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IHS Markit PMI and air freight demand compared

06 April 2018 Bernard Aw

IHS Markit PMI surveys are often used to predict official economic data, such as GDP and inflation. The timeliness of PMI data1 means policymakers and analysts have very up-to-date information when assessing the state of the economy.

However, PMI surveys can also provide early insights into demand at industry level, as illustrated by the following analysis of air transport and air travel.

The New Export Orders Index of the JPMorgan Global Manufacturing PMI has a high correlation of 85% with the annual change in growth of air freight demand as measured by freight tonne kilometres (FTK2) with the PMI acting with a two-month lead (see chart 1). A similar relationship is seen when compared with air freight demand of carriers based in Asia Pacific (chart 2). Both comparisons highlight how PMI surveys act as reliable advance indicators of demand changes in air cargo transport.

Chart 1: Global PMI v air transport demand (FTK*)

Chart 2: Global PMI and APAC FTK growth

Slowing air freight growth

The latest business surveys suggest that global FTK growth could moderate in coming months. The New Export Orders Index from the March global manufacturing PMI surveys is broadly consistent with FTK growth easing to below 5% by April, slipping further from double-digit growth in late-2017. With Asia Pacific (APAC) carriers accounting for nearly 40% of global market share, FTK growth of APAC airlines is also likely to slow.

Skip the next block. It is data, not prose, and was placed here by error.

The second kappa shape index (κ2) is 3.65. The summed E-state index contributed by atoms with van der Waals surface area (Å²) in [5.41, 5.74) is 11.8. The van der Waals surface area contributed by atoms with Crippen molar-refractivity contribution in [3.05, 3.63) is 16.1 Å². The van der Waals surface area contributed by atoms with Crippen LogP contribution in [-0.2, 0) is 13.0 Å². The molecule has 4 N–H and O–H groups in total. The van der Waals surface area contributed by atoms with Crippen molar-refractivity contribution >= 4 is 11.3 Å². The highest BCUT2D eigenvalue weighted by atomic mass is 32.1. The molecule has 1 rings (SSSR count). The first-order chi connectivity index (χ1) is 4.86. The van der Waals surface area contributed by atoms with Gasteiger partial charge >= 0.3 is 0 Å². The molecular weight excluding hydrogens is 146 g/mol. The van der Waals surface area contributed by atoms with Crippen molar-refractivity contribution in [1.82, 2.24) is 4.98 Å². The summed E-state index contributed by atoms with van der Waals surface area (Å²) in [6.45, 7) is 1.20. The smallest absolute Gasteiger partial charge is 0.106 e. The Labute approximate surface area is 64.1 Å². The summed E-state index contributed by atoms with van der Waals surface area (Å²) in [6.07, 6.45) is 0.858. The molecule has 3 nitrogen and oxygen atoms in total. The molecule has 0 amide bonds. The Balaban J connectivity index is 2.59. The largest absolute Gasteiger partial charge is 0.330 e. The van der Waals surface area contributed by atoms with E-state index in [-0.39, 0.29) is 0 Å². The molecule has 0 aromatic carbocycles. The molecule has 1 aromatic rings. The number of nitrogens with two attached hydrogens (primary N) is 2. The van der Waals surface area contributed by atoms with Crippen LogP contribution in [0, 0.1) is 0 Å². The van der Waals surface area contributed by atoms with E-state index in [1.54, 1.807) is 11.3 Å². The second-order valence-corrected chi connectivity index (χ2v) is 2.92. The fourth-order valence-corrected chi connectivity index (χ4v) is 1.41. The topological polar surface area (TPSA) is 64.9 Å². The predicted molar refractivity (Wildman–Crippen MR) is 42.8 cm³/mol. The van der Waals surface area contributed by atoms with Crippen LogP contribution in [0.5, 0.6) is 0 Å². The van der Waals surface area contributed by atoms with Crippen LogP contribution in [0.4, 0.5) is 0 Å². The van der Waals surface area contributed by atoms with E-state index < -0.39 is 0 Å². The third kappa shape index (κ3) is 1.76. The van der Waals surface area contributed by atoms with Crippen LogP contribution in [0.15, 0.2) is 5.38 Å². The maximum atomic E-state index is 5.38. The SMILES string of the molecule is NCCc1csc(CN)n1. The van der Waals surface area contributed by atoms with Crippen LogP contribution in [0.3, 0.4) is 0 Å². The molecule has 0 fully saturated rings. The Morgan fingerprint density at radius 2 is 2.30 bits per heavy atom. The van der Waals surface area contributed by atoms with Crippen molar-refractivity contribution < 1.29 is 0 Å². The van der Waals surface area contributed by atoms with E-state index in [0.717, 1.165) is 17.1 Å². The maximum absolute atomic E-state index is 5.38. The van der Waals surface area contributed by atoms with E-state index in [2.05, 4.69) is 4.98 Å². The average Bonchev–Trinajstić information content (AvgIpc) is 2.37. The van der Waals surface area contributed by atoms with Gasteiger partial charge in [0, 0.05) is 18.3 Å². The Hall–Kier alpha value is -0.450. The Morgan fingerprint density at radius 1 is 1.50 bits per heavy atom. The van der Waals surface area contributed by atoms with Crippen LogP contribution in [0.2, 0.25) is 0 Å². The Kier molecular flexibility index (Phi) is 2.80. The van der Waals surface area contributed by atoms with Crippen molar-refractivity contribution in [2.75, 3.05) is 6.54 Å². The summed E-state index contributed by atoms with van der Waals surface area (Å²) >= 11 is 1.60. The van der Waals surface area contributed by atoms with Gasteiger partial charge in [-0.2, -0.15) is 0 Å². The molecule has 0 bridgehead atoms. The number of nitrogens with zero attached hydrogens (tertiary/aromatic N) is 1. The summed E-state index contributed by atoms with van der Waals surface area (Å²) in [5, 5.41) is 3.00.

Air freight is more expensive as a cargo transport mode compared to land or sea, but also much faster. As such, signs of increasing strain on supply chains during an economic upturn are usually beneficial to air freight operators because speed of delivery becomes more important when firms seek to quickly rebuild inventory and source components to meet rising production requirements.

  • PMI surveys are published well in advance of official economic data
  • Data on air freight and air passengers are provided by International Air Transport Association (IATA)

The PMI data in fact confirm that periods defined by faster economic growth and longer supplier delivery times are generally accompanied by rising demand for air transport. However, that relationship appeared to have decoupled since the fourth quarter of 2017 (chart 3). This decoupling can be explained by anecdotal evidence from PMI surveys, which revealed that supply shortages of basic, often bulky, raw materials such as industrial metals and paper contributed to delivery delays around the world. These commodities are not usually transported by air.

Chart 3: Supply chain pressure and FTK growth

Air passenger demand

The survey data can also be used to anticipate changes in air passenger numbers. The JPMorgan Global Composite Output PMI has proved to provide accurate advance signals of air passenger demand growth. The PMI data exhibits an 83% correlation with air passenger volumes as measured by revenue passenger kilometres (RPK) with a two-month lead. Furthermore, the PMI data cuts through the noise to provide information about the underlying trend in air passenger traffic (Chart 4). March PMI data point to an annual growth rate of around 6-7% in RPK, and suggest that the recent downturn in RPKs is likely to prove temporary.

Chart 4: Global PMI v air passenger traffic

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Bernard Aw, Principal Economist, IHS Markit
Tel: +65 6922 4226
bernard.aw@ihsmarkit.com

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